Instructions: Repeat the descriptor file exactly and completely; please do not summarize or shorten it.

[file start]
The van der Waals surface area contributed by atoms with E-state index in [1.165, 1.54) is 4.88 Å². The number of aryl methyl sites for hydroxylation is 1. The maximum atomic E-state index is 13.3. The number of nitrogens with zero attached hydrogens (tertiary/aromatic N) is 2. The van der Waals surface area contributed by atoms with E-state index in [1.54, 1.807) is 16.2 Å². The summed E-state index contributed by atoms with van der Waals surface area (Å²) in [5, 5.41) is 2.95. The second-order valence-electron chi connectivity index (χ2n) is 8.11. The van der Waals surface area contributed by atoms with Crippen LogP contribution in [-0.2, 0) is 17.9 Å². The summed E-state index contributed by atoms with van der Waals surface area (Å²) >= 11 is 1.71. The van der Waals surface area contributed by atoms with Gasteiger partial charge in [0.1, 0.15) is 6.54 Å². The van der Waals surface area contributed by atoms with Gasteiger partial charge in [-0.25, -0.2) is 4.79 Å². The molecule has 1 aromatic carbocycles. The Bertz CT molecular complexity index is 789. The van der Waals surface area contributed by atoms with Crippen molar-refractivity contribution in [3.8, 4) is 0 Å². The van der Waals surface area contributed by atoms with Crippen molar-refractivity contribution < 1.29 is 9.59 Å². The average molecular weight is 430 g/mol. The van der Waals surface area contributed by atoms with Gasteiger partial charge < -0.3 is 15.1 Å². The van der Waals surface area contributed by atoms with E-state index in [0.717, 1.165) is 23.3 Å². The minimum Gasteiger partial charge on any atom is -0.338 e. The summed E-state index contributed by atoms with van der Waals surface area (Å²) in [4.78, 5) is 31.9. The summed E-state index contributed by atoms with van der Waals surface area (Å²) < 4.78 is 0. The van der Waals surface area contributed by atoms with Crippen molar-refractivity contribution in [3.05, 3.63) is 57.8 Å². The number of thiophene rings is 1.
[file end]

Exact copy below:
The van der Waals surface area contributed by atoms with E-state index in [1.165, 1.54) is 4.88 Å². The number of aryl methyl sites for hydroxylation is 1. The maximum atomic E-state index is 13.3. The number of nitrogens with zero attached hydrogens (tertiary/aromatic N) is 2. The van der Waals surface area contributed by atoms with E-state index in [1.54, 1.807) is 16.2 Å². The summed E-state index contributed by atoms with van der Waals surface area (Å²) in [5, 5.41) is 2.95. The second-order valence-electron chi connectivity index (χ2n) is 8.11. The van der Waals surface area contributed by atoms with Crippen LogP contribution in [-0.2, 0) is 17.9 Å². The summed E-state index contributed by atoms with van der Waals surface area (Å²) >= 11 is 1.71. The van der Waals surface area contributed by atoms with Gasteiger partial charge in [0.1, 0.15) is 6.54 Å². The van der Waals surface area contributed by atoms with Gasteiger partial charge in [-0.25, -0.2) is 4.79 Å². The molecule has 1 aromatic carbocycles. The Bertz CT molecular complexity index is 789. The van der Waals surface area contributed by atoms with Crippen molar-refractivity contribution in [3.8, 4) is 0 Å². The van der Waals surface area contributed by atoms with Crippen molar-refractivity contribution < 1.29 is 9.59 Å². The average molecular weight is 430 g/mol. The van der Waals surface area contributed by atoms with Gasteiger partial charge < -0.3 is 15.1 Å². The van der Waals surface area contributed by atoms with E-state index in [0.717, 1.165) is 23.3 Å². The minimum Gasteiger partial charge on any atom is -0.338 e. The summed E-state index contributed by atoms with van der Waals surface area (Å²) in [4.78, 5) is 31.9. The summed E-state index contributed by atoms with van der Waals surface area (Å²) < 4.78 is 0. The van der Waals surface area contributed by atoms with Crippen molar-refractivity contribution in [3.05, 3.63) is 57.8 Å². The number of thiophene rings is 1.